Headlines – August 26, 2019



U.S. troops targeted in suicide attack near Bagram Airfield-
A Taliban suicide car bomber attacked a convoy of foreign forces near the U.S.’s largest base in Afghanistan on Aug. 23. No coalition troops were injured, officials said.
U.S., Taliban deal will not stop attacks on Afghan forces, Taliban say-
As U.S. and Taliban negotiators push to wrap up talks aimed at securing the withdrawal of foreign forces from Afghanistan, Taliban sources say a pact will not mean an end to fighting with the U.S.-backed Afghan government.
Another Russian S-400 battery headed to Turkey beginning Tuesday: Anadolu-
Turkey is to accept delivery of a second battery of Russian S-400 missile defenses beginning on Aug. 27, Defence Minister Hulusi Akar said on Aug. 26 according to state-owned Anadolu news agency.
Russian-Chinese air patrol was an attempt to divide allies, says top U.S. Air Force official in Pacific-
The head of the U.S. Air Force in the Pacific has suggested that a recent Russian-Chinese air patrol may be an attempt to divide regional partners. The event resulted in warning shots fired by intercepting South Korean jets.


Boeing gets $999M contract to continue producing wings for the A-10 Warthog-
Boeing beat out an unnamed company to win a contract to continue building the replacement wings necessary to keep about 100 A-10 Warthog attack planes flying into the early 2030s.
Czech military eyes Bell helos under $623M deal-
The Czech defense ministry has announced its decision to purchase 12 UH-1Y Venom and AH-1Z Viper helicopters with related gear and services from Bell Helicopters under a deal estimated to be worth some 14.5 billion koruna ($623 million).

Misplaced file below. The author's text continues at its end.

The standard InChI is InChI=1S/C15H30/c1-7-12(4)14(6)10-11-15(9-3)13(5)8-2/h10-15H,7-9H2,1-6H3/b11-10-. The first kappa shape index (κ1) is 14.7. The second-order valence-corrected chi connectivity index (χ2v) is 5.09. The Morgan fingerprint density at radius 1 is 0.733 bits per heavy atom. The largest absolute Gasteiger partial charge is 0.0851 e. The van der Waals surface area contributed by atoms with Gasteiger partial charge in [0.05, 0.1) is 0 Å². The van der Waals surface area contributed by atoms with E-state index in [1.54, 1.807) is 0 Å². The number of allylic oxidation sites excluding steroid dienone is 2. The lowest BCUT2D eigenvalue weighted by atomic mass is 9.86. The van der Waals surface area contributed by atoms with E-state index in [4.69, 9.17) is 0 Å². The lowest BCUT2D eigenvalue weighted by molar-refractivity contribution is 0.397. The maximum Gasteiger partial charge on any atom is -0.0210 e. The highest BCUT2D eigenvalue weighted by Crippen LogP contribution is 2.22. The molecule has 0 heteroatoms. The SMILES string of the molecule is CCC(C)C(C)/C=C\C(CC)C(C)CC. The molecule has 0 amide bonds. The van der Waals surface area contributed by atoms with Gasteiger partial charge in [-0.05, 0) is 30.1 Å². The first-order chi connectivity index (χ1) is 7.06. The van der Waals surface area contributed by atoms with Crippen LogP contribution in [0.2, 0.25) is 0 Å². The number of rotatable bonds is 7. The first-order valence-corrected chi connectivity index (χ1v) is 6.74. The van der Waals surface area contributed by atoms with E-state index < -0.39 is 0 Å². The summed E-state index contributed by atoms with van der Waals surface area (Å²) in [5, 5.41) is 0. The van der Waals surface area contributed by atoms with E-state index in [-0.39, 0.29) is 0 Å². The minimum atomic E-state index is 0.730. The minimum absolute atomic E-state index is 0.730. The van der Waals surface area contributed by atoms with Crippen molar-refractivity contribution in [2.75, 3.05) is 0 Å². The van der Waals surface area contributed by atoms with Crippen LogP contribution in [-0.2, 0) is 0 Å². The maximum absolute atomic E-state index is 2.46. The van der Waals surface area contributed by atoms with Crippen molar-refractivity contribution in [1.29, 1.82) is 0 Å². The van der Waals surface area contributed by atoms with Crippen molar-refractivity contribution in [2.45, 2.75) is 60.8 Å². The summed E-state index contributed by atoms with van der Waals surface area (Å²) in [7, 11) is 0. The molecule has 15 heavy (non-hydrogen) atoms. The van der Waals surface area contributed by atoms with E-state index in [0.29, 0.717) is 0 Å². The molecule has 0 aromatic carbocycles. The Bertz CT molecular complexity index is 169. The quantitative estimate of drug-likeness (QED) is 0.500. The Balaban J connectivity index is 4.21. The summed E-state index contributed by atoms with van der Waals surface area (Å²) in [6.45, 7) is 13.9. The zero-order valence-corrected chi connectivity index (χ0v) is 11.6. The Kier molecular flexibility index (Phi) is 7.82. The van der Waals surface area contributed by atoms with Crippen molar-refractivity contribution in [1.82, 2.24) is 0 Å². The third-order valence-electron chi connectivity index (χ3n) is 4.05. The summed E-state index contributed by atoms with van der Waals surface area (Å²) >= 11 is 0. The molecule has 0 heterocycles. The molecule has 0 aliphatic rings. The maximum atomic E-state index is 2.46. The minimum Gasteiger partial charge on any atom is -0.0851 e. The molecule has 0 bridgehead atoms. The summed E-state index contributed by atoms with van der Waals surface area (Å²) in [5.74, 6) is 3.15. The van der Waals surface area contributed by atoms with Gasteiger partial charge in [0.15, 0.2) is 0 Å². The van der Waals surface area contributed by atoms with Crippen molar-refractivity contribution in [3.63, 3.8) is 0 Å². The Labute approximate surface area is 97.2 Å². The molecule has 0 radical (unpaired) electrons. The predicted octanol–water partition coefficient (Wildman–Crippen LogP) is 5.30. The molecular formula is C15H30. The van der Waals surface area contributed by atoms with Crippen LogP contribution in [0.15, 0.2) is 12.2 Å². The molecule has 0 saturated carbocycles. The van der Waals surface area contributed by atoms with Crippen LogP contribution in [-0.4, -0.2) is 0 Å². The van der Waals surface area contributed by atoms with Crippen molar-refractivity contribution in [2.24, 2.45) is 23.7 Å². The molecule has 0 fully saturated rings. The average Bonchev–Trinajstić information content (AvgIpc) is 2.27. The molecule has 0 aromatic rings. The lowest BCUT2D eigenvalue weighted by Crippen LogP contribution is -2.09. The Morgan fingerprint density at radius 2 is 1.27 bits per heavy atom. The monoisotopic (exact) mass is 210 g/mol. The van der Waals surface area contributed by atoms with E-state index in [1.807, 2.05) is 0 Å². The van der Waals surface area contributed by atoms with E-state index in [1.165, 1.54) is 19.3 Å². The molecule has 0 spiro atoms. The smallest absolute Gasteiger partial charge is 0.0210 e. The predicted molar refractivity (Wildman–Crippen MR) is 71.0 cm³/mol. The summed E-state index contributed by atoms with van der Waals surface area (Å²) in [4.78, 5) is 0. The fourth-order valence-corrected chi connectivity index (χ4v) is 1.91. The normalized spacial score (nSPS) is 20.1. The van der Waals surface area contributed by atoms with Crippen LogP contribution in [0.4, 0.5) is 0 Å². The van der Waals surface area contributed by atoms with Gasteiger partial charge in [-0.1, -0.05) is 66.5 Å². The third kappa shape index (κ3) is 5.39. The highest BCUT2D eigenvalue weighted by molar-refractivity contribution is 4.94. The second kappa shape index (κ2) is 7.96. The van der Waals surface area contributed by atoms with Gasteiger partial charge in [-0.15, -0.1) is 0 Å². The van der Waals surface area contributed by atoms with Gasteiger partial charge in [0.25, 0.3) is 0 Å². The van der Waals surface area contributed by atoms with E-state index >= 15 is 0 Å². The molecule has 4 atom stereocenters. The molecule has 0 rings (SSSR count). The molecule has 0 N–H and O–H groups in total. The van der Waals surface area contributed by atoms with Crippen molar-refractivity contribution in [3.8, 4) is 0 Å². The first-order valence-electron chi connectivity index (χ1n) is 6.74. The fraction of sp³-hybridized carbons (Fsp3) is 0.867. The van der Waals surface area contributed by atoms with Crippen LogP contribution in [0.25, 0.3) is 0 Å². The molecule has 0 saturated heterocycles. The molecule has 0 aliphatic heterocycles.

Oshkosh, Flyer will build Army’s ultralight vehicle for carrying grunts into battle-
The U.S. Army has tapped Flyer Defense LLC and Oshkosh Defense LLC to develop the service’s Infantry Squad Vehicle, a highly transportable platform for moving grunts into the fight.


Here’s why growing antibiotic resistance is ‘serious, frightening’ for military-
As the military medical community fights the growing threat of antibiotic-resistant germs, a military medical historian painted a stark picture of the worst-case scenario — the stench and agony of field hospital wards in the pre-antibiotic days of World War I.
Night fire, chem attack shooting, no more ‘alibis’: What you need to know about new Army shooting standards-
Shooters from Army cooks to snipers will see sweeping changes to their marksmanship training, whether they’re toting the newest handgun, carbine, rifle, sniper rifle or machine gun.
New repair tech slashes time and cost to keep Bradleys in fight-
Army researchers have developed a way to repair a pesky problem on a key part for mounted patrols — wear and tear on the Bradley Fighting Vehicle turret gun mounts.
Army explores robot decoys, cannon-fired jamming pods-
In a future war zone, an American tank column rolls up the road into enemy territory.
Air Force joins Army parachuting into InfoWar; creates new unified subcommand-
The Air Force will create a new organization under Air Combat Command (ACC) charged with information warfare operations, aimed at countering Russian (and to a lesser extent Chinese) hacking and disinformation activities that fall below the threshold of conflict.


Veterans band together to give Vietnam Marine a proper burial-
Billy Harold Watts was a decorated and disabled Vietnam War veteran. He had six children, 14 grandchildren and six great-grandchildren.
After mandate from Congress, VA opens research center for burn pit-related illnesses-
The Department of Veterans Affairs is increasing its focus on health conditions linked to burn pits and other airborne pollution in combat zones, establishing a “center of excellence” to better understand the extent of related illnesses and treatments for affected veterans.
A group of vets are raising money to pay for a medal the Iraqi government awarded them, but never delivered-
In June 2011 Iraq’s defense minister announced that U.S. troops who had deployed to the country would receive the Iraq Commitment Medal in recognition of their service. Eight years later, millions of qualified veterans have yet to receive it.